Teaching Stage 5 Science: Isotopes, radioactivity and nuclear medicines
This free course aims to build teacher understanding of the benefits and challenges associated with the production of nuclear medicines. We will also model new ways to teach Year 9 and 10 students about isotopes and radioactivity using ICT, real data and science inquiry skills.
You can choose to join us online during three after-school webinars over three weeks, or a one-day in-person event at ANSTO Lucas Heights.
Part 1: Understanding nuclear medicines
Teachers will hear from experts and scientists about:
- Current nuclear medicines: Properties and uses
- Emerging technologies in nuclear medicine
- Managing nuclear waste safely
- Ideas for teaching nuclear medicines in the classroom
Part 2: Tour of ANSTO
Teachers will participate in a tour of ANSTO's scientific facilities and learn how they are used to make nuclear medicines and manage waste from this process. A guest speaker will discuss the relationship between new science and technologies in nuclear chemistry and career opportunities.
Part 3: Teaching about isotopes and radioactivity
ANSTO education officers will model teaching activities from the "Investigating Isotopes" data set that help students understand the chemical concepts of isotopes, atomic number, atomic mass, radioactivity and half-life. Participants will collaborate online to discuss and reflect on how they can use or adapt these teaching activities with their students.
|Part 1: Wednesday 16 November, 6.30pm-8.00pm**|
|Part 2: Wednesday 23 November 4:00-6:00pm or 7:00-9:00pm**|
|Part 3: Wednesday 30 November 4:00-5:30pm or 7:00-8:30pm**|
Wednesday 7 December, 9.00am - 3.00pm
ANSTO Discovery Centre, New Illawarra Rd, Lucas Heights
This course is a registered PD with the ACT Teacher Quality Institute (TQI) and represents 5 hours of PD.
Completing Teaching nuclear science in Stage 5: Isotopes, radioactivity and nuclear medicines (in person or live virtual) will contribute 5 hours of NSW Education Standards Authority (NESA) Accredited PD in the priority area of Delivery and Assessment of NSW Curriculum/EYLF addressing standard descriptors 2.1.2 & 2.6.2 from the Australian Professional Standards for Teachers towards maintaining Proficient Teacher Accreditation in NSW.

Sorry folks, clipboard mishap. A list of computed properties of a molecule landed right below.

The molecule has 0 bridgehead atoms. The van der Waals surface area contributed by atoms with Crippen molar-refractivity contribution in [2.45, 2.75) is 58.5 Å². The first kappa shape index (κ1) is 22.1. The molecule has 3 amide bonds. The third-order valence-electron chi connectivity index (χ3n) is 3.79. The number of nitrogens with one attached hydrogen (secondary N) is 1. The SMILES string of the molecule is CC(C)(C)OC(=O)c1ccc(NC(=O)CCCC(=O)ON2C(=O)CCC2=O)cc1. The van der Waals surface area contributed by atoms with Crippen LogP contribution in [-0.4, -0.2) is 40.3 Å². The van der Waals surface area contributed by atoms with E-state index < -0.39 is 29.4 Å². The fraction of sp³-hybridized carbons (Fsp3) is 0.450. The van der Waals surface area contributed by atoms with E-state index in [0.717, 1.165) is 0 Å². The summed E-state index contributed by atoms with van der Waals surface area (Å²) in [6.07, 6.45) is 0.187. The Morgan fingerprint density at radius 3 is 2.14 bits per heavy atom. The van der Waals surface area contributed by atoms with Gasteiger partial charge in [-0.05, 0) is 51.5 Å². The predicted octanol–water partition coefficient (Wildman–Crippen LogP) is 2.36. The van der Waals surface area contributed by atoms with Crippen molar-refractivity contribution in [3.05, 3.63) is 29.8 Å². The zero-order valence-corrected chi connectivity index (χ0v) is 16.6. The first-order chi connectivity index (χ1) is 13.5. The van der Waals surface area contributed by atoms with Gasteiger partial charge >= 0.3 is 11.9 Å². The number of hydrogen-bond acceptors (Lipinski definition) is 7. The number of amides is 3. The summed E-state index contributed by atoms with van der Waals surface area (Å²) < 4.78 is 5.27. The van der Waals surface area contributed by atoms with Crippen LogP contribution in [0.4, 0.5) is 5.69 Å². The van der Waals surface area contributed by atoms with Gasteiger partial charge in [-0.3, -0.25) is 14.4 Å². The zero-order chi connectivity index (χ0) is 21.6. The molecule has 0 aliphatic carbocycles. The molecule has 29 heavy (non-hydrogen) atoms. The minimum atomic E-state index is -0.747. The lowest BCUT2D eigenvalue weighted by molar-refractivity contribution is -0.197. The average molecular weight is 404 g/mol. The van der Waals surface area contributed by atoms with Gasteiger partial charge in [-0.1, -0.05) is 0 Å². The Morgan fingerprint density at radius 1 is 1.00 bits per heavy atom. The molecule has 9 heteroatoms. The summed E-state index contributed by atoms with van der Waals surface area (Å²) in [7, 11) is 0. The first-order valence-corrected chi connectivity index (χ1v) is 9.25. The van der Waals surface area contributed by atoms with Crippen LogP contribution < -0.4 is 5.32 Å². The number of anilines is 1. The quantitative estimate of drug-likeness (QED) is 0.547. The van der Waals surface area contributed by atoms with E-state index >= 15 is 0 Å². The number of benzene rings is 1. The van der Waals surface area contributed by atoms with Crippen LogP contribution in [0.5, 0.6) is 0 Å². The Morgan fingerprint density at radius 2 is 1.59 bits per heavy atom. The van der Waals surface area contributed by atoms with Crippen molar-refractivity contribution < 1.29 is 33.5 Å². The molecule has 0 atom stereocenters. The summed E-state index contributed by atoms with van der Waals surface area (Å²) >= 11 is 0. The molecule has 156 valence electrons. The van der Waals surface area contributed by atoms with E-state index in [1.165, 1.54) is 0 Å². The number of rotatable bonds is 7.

Teachers from other states and territories will receive a certificate of completion for their own PD portfolios. This course represents 5 hours of PD.
For enquiries, please call the ANSTO Discovery Centre on (02) 9717 3090 or email firstname.lastname@example.org.
* Webinar links will be sent closer to the date of the event.
**Please note that the times listed for the sessions are Sydney time. Don't forget to join the webinar at the correct time for your local zone.
Join the Teaching Stage 5 Science event
Teaching nuclear science in Japan after Fukushima
The global impacts of the Fukushima disaster in 2011 on the public perception of nuclear science still continue to this day. Locally, in Japan, public opinion about nuclear science remains largely negative, and providing clear evidence-based education about nuclear science in the years after this event has been challenging.
In this free webinar, Professor Takeshi Iimoto will discuss the importance of clear communication and education for nuclear science. He will share his experience and strategies for teaching nuclear science to secondary school students, including hands-on activities and student-led investigations.
When: Wednesday 30 November, 6.00pm - 7.00pm*
* Webinar links will be sent closer to the date of the event. Please note that the times listed for the sessions are Sydney time. Don't forget to join the webinar at the correct time for your local zone.
Professor Takeshi Iimoto is a professor and the Radiation Safety Promotion Manager at The University of Tokyo, Japan. He specialises in radiation protection, radiation safety and control, radiation measurement and dosimetry, environmental radiation and radioactivity, radiation education and risk communication. Prof. Iimoto has developed a series of education resources for secondary school students, available in both English and Japanese, to understand radioactivity and risk.
Prof. Iimoto is the General Secretary of Japan Health Physics Society, and is also an expert member of several national committees for the Japanese government for radiation protection and safety as well as for human resource development in the field of nuclear science and technology. He works regularly with the International Atomic Energy Agency (IAEA) to provide training for secondary school teachers about teaching nuclear science in schools.
Join the Teaching nuclear science in Japan after Fukushima event